CHIHUAHUA, Mexico – Armed men in military uniforms stormed the law offices of Mario Gonzalez 10 days ago and whisked him away in a pickup truck. But the kidnappers were after much more than money.

Gonzalez has since appeared in two Internet videos, sitting handcuffed in a chair, surrounded by five commandos in black masks, as they level automatic weapons at his head. Then the interrogation begins.

“What group do you belong to?” barks an off-camera voice.

“The group called La Linea or the Juarez Cartel,” Gonzalez answers on cue.

“What is your job?”

“I am the link to the prosecutor, my sister. “


The 41-year-old lawyer describes to the camera how he and his sister Patricia Gonzalez, the former state attorney general, worked for the Juarez drug cartel and orchestrated some of the state’s most sensational political murders.

Patricia Gonzalez denies her brother’s charges. He was being tortured, she said.

The videos have circulated widely on social networking sites, drug-war blogs and Twitter. The abductors have promised a third and final installment.

Gonzalez’s kidnapping and his forced video “confession,” with its similarities to the propaganda produced by terrorists, represent a stark escalation in a drug war that has left 30,000 dead over the past four years. The warring cartels often accuse government officials of corruption but rarely in such al-Qaida-style videos.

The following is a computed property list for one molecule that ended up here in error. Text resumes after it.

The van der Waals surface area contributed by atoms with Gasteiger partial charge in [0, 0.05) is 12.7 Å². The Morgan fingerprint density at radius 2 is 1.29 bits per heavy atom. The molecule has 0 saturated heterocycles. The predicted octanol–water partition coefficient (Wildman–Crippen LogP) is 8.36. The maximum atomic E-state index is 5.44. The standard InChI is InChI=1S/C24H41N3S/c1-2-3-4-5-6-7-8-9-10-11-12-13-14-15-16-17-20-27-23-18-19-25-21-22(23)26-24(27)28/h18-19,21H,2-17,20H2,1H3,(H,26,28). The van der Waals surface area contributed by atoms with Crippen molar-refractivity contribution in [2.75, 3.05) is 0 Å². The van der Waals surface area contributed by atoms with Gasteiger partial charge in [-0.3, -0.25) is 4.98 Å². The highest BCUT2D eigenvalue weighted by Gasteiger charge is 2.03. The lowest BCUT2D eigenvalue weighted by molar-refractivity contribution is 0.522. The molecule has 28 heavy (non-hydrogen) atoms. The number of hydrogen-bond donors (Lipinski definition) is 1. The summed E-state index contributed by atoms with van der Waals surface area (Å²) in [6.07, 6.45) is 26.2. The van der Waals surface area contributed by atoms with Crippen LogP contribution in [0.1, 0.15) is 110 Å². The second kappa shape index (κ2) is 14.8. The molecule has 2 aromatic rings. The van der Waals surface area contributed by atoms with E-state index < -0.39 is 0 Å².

“They did it for revenge, because I would not negotiate with criminals,” said Patricia Gonzalez, whose term as attorney general ended Oct. 3. She was seated at the desk where her brother was kidnapped. Two truckloads of heavily armed federal police guarded the entrance outside.

With the country’s legal system unable to expose the extent of corruption that allows criminal networks here to flourish, many war-weary Mexicans appear willing to consider the charges made in the videos as possibly true, at least in part.

Chihuahua Gov. Cesar Duarte Jaquez announced that the state, working with the federal attorney general, would investigate the charges and release the results to the public.

Gonzalez described how former Chihuahua Gov. Jose Reyes Baeza and Mexican Army Gen. Felipe Espitia, the head of military’s anti-narcotics operations here, met with top leaders of the Juarez cartel at a ranch, and along with Patricia Gonzalez ordered the assassinations of prominent journalists and community leaders. The victims included the lead crime reporter at El Diario newspaper in Ciudad Juarez, a popular local Mormon leader and a rural activist who spoke out against the traffickers.


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